20 September 2010

Passion - Donmar Theatre, Monday 13th September 2010

Italy, 1863. Giorgio, a young soldier, is bidding farewell to his mistress, Clara. He is to join his new regiment in the outposts of northern Italy . She, already being married, cannot accompany him, but they agree to write to each other regularly. Giorgio is a man going places; he has the confidence of his commanding officer, Colonel Ricci and is well-liked by his fellow officers.

Doctor Tambourri, the regimental doctor, is caring for a special patient, Fosca, the cousin of the garrison commander. She is ugly, ungainly and a recluse, seeking seclusion in books, which are her only passion and which are in short supply in the garrison. Giorgio lends her some of his. He is somewhat a dreamer but Fosca craves intellectual stimulus, and though frail and with an illness that manifests itself in hysterical convulsions, she clings to him.

In letters, Clara warns Giorgio to keep Fosca at arm's length but she becomes increasingly dependent on him, passing him surreptitious notes. Giorgio, realising the deep involvement Fosca has with him, asks for leave which is reluctantly granted. As he departs, Fosca asks him to write to her. When she finds out that Clara is already married, she becomes even more of a recluse shunning all contact with anyone except the doctor, who believes that her condition will only improve if, and when, Giorgio returns. When he does, Fosca dictates a letter that turns out to be a love letter from her to him.

Colonel Ricci tells Giorgio about Fosca's marriage to a worthless count, whose profligate ways and harsh treatment made her ill and left her penniless. They visit an overgrown garden and are caught in a rainstorm which affects Fosca so much that she faints and has to be carried back to camp by Giorgio. He too falls ill and is granted sick leave to recuperate in Milan. Fosca follows him to the train which will take him away from her. He begs her to give him up and return to the camp where she can receive medical attention.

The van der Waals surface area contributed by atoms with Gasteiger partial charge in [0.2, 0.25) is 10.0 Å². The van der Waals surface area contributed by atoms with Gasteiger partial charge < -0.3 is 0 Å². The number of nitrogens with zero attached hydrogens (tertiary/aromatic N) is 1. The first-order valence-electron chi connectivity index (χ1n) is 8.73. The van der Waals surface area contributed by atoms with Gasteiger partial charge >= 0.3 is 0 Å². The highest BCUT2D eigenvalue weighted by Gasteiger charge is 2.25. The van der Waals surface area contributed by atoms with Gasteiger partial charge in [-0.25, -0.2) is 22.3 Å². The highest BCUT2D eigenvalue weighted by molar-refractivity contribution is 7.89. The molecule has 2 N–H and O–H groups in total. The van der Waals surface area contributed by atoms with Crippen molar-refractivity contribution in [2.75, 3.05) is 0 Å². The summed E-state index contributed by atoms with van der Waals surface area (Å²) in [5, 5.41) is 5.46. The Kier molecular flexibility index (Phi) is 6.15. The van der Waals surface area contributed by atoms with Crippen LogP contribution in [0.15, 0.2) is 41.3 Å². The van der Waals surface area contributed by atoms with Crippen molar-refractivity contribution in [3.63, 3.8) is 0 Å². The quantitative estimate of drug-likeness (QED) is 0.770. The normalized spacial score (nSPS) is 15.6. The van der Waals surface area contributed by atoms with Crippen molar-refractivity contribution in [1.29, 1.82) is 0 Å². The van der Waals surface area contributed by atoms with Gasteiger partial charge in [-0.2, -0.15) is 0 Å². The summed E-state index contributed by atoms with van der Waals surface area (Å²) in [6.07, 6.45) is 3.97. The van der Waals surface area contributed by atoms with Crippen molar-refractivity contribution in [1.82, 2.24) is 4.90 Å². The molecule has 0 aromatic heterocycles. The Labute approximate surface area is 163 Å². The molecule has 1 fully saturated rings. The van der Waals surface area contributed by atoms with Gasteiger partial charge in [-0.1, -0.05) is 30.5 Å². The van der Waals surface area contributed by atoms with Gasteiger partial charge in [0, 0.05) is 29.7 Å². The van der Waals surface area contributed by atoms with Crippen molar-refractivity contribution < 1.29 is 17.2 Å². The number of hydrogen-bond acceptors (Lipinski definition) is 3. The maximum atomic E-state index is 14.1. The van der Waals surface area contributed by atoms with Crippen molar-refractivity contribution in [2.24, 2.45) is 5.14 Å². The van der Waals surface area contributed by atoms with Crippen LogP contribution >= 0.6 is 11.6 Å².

Clara, meanwhile, has made a decision; she will stay with her husband and bring up her family - the affair with Giorgio is over.

Back at the camp, a transfer notice organised by the doctor arrives for Giorgio. This devastates Fosca who once again repairs to her room in much distress. The colonel discovers the love-letter, written by Giorgio although dictated by Fosca, and challenges him to a duel. That night Giorgio visits Fosca's room and acknowledges his love for her. The following morning, both he and the colonel are injured in the duel.. Months later a letter from the doctor informs Giorgio of Fosca's death just three days after the duel - which she knew nothing about. Having lost both the women who loved him, he is alone.

Clara: Scarlett Strallen
Giorgio: David Thaxton
Colonel Ricci: David Birrel
Lt. Torasso: Simon Bailey
Dr. Tambouri: Allun Corduner
Sgt. Lombardi: Hadyn Oakley
Lt. Barri: Ross Dawes
Major Rizzoli: Tim Morgan
Pvt. Augenti: Iwan Lewis
Signora Fosca: Elena Roger

Creative Team:
Music and Lyrics: Stephen Sondheim
Book: James Lapine
Director: Jamie Lloyd
Designer: Christopher Oram
Lighting: Neil Austin
Choreography: Scott Ambler

Passion is not Sondheim’s most immediately accessible work, there are some (initially) unsympathetic characters, and there’s not a lot  from the score that you can hum during the walk back to the station afterwards. Its all too easy to get it all wrong, particularly when its on a relatively small scale. But in this production, everything is very well judged and done with just the right amount of reserve, so that later in the show when stops need to be pulled out a bit, there’s room to spare for the full histrionics to come to the fore (things do get a bit – well – operatic towards the end). Indeed, the character who banged his chair down just that bit too emphatically in one of the opening scenes probably learned his lesson as the entire back came off and there followed a few sticky moments during which he struggled to regain his hold on both his composure and his furniture. As the chair had to remain on stage for several minutes afterwards, the audience – or possibly just me - then had a great deal of pleasure watching various people sit on said chair and wondering if they were going to fall off it. Alas no – a quick slop of wood glue and the application of a rubber hammer to the joints backstage and all seemed to be well.